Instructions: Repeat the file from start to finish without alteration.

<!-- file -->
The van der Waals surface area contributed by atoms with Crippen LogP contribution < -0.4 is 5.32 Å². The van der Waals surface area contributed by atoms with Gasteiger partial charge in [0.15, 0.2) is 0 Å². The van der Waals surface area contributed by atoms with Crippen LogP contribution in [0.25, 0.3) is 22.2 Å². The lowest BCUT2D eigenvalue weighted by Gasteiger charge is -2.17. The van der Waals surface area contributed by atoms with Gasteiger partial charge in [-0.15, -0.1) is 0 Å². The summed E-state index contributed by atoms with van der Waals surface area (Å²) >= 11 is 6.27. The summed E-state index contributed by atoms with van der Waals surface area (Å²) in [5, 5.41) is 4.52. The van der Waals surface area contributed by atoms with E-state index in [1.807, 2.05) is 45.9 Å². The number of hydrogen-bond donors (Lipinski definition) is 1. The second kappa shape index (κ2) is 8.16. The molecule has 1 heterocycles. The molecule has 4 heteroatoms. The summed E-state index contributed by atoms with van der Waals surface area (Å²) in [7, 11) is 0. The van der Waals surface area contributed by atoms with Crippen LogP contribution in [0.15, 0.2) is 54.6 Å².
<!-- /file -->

The van der Waals surface area contributed by atoms with Crippen LogP contribution < -0.4 is 5.32 Å². The van der Waals surface area contributed by atoms with Gasteiger partial charge in [0.15, 0.2) is 0 Å². The van der Waals surface area contributed by atoms with Crippen LogP contribution in [0.25, 0.3) is 22.2 Å². The lowest BCUT2D eigenvalue weighted by Gasteiger charge is -2.17. The van der Waals surface area contributed by atoms with Gasteiger partial charge in [-0.15, -0.1) is 0 Å². The summed E-state index contributed by atoms with van der Waals surface area (Å²) >= 11 is 6.27. The summed E-state index contributed by atoms with van der Waals surface area (Å²) in [5, 5.41) is 4.52. The van der Waals surface area contributed by atoms with E-state index in [1.807, 2.05) is 45.9 Å². The number of hydrogen-bond donors (Lipinski definition) is 1. The second kappa shape index (κ2) is 8.16. The molecule has 1 heterocycles. The molecule has 4 heteroatoms. The summed E-state index contributed by atoms with van der Waals surface area (Å²) in [7, 11) is 0. The van der Waals surface area contributed by atoms with Crippen LogP contribution in [0.15, 0.2) is 54.6 Å².